The UN Security Council on Thursday warned that a referendum on independence by Iraq’s Kurdistan region was potentially destabilizing, adding its weight to international opposition to the vote.
In a unanimous statement, the 15-member council said the referendum planned for Monday could hinder efforts to help refugees return home and weaken the military campaign against the Islamic State group.
The move heightened pressure on Iraqi Kurd leaders to call off the vote after Turkey, Iran and Iraq urged them to abandon the plan that is also opposed by the United States.
Council members “expressed concern over the potentially destabilizing impact of the Kurdistanregional government’s plans to unilaterally hold a referendum next week,” said the statement.
“The planned referendum is scheduled to be held while counter-ISIL (Daesh) operations — in which Kurdish forces have played a critical role — are ongoing,” it added.
The council urged “dialogue and compromise” to address differences between the Iraqi government and the regional authorities.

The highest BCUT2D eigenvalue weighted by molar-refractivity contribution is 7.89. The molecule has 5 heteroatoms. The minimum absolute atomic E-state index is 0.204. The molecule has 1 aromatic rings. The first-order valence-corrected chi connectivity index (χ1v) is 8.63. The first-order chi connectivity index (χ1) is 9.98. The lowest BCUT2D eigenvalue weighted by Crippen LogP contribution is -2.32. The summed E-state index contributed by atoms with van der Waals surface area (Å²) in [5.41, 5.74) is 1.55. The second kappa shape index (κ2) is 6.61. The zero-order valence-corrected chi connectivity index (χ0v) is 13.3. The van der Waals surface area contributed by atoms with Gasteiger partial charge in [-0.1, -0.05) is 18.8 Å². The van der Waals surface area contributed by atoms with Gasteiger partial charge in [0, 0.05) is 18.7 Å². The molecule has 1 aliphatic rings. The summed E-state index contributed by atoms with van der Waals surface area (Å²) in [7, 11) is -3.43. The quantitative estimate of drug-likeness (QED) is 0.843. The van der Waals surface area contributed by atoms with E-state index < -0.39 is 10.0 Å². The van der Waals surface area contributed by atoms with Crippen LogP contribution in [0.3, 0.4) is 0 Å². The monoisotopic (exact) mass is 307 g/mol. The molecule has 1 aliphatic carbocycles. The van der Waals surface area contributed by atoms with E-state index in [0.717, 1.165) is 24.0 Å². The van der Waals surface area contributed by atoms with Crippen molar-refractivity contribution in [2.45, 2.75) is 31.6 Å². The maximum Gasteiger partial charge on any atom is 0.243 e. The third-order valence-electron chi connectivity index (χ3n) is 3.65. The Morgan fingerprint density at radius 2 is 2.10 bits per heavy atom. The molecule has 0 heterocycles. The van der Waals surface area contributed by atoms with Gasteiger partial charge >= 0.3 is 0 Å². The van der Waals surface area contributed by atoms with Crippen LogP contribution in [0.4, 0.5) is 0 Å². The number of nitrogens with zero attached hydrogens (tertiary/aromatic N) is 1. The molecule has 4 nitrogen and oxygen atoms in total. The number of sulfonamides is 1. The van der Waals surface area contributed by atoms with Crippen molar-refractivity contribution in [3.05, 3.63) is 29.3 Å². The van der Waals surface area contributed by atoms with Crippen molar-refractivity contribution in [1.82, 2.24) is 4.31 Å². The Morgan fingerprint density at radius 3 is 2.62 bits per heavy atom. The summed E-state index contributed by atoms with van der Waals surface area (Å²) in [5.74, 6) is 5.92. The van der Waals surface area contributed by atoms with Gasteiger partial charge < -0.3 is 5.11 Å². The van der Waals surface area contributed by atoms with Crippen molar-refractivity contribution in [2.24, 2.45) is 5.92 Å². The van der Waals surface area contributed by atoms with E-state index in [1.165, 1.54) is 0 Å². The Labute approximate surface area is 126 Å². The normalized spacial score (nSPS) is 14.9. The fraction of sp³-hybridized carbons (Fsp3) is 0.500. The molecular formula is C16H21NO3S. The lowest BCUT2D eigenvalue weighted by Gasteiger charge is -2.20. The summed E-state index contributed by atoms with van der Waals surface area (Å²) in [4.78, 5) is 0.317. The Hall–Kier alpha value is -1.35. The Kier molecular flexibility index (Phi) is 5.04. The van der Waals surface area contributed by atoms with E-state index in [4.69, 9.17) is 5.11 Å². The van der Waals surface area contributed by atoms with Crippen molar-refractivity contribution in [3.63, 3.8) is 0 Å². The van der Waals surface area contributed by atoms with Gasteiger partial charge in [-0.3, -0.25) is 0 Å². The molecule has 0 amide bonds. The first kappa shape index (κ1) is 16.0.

Iraqi Kurds will vote on September 25 in the non-binding referendum on whether to declare independence in a region that has already been autonomous since the aftermath of the 1991 Gulf War.
The United States has warned it may not be able to help Iraq’s Kurds negotiate a better deal with the Iraqi government if they go ahead with an independence vote.
UN Secretary-General Antonio Guterres on Sunday urged the Iraqi Kurds to scrap the referendum and offered UN help to negotiate a new political deal between Baghdad and the Kurds.
UN envoy to Iraq, Jan Kubis, told Iraqi Kurdish leader Massud Barzani last week that the United Nations was ready to broker negotiations between the Kurds and Baghdad, according to a document obtained by AFP.
The negotiations would aim to reach a deal within two or three years on the “principles and arrangements” for future relations between Baghdad and the Kurdish region, the document said.
In return, Barzani’s administration would agree to postpone the referendum at least until the end of negotiations.